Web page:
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heat pipe

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badgers

Member
Joined
Feb 17, 2001
Has anyone been able to build a heat pipe themselves?
It appears to require a complete vacuum and a precise amount of
transfer material.
I would think that with my slot one and case I could physically fit a
heat pipe.
How could a regular joe make a heat pipe?
also any idea on calculating the design parameters?
IE-height, width, thickness, proper chemical ect....
 

dimmreaper

Senior Member
Joined
Dec 16, 2000
Location
home
I don't mean to be old-school. But have you tried your local library? Heatpipes have been out for like 30-years, so finding a book with the answers you seek should be easy.

I suppose your first step would be to guestimate the amount of surface area the is needed to shed the heat you need to shed. Then design the heatpipe with that figure in mind.

You may also want to do some research on the type of refrigerant you plan to use. Freon type refrigerants will require pressure, water/alcohol (or any other substance that is natively a liquid) will require a huge vacuum.

Good luck, I hope this helps.
 

Szech

Member
Joined
May 1, 2001
Location
So-Cal
When I was obsessed with making a heatpipe integrated into the base of a heatsink, I did a bit of research online, and from my understanding of the matter, you don't have to have a vacuum in order to have an effective heat pipe. If you use a liquid that has a low boiling point, it would compensate for the pressure.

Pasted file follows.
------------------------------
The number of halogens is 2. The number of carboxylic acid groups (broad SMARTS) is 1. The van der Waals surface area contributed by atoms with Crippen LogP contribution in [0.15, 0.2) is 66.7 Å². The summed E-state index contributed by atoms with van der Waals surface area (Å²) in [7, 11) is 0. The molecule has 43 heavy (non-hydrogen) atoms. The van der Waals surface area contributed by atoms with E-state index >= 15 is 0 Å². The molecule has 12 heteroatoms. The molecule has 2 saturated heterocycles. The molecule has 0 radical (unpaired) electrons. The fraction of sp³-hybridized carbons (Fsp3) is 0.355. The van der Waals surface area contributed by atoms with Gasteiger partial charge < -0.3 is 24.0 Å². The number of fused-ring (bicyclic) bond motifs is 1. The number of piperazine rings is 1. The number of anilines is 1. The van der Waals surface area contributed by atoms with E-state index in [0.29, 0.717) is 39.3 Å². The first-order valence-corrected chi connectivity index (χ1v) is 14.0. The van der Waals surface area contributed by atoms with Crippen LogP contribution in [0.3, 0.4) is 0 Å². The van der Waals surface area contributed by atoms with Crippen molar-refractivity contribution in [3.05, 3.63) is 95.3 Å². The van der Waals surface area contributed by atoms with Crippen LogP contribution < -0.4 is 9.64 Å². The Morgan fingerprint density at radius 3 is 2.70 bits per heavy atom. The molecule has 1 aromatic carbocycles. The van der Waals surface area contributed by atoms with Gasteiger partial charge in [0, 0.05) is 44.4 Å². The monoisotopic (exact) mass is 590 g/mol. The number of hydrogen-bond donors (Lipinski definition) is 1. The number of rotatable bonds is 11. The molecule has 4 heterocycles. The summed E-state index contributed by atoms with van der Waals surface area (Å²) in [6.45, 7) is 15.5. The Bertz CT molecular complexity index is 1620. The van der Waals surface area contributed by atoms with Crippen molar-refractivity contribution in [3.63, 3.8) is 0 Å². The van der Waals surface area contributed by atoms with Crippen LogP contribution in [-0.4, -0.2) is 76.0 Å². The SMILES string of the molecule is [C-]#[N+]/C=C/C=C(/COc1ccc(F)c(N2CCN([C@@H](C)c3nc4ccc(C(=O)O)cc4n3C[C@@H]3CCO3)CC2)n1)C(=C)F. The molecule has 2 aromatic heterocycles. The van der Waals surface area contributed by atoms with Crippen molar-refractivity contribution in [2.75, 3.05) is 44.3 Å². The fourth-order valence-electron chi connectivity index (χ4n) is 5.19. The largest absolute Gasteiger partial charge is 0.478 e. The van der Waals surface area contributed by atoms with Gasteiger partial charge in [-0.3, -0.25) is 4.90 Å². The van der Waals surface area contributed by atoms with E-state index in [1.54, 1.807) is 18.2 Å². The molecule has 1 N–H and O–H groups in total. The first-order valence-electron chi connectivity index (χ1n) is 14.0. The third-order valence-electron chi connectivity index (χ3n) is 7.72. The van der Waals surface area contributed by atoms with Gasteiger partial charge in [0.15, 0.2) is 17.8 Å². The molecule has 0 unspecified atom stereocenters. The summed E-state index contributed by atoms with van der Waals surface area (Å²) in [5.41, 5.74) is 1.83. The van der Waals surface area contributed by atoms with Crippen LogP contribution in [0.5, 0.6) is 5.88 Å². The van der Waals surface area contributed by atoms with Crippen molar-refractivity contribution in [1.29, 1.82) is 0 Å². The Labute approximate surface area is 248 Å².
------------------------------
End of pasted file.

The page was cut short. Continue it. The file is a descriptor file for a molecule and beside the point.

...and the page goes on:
However, let me tell you what I learned that crushed this dream of mine. The solid material in a heatpipe has a tendency to corrode rapidly. Any joe blow can make a pretty good heatpipe, but very few companies can make a good heatpipe last a long time. I'm not sure if this is because of the liquid inside promoting the corrosion, or if it is the constant heating/cooling, but it is a major issue to keep in mind, especially in a computer application.

I don't want to crush new ideas, so proceed with this if you are the adventerous type. If you do a search off Google for HEAT PIPE, there are a number of sites offering information on their use and construction.
 

surlyjoe

Senior Member
Joined
Dec 27, 2000
Location
far west
I think you could prolly boil the water in the pipe and seal it hot and if you had the volume right it would create enough vacuum to lower the boiling point to a usable level in the tube
 
OP
B

badgers

Member
Joined
Feb 17, 2001
thanks for the replys.
I would think that using gas would keep the metal from rusting!
I guess any oil with a high vapor pressure would do.

I was thinking of using brass or copper, my plumping torch
and solder to make the thing. I guess it would be hard not
to heat the water to boiling :)

thank you for the info. I appreciate the constructive posts!
PS does the spell checker feature work for anyone.
I get a window that asks me if I want to debug the app.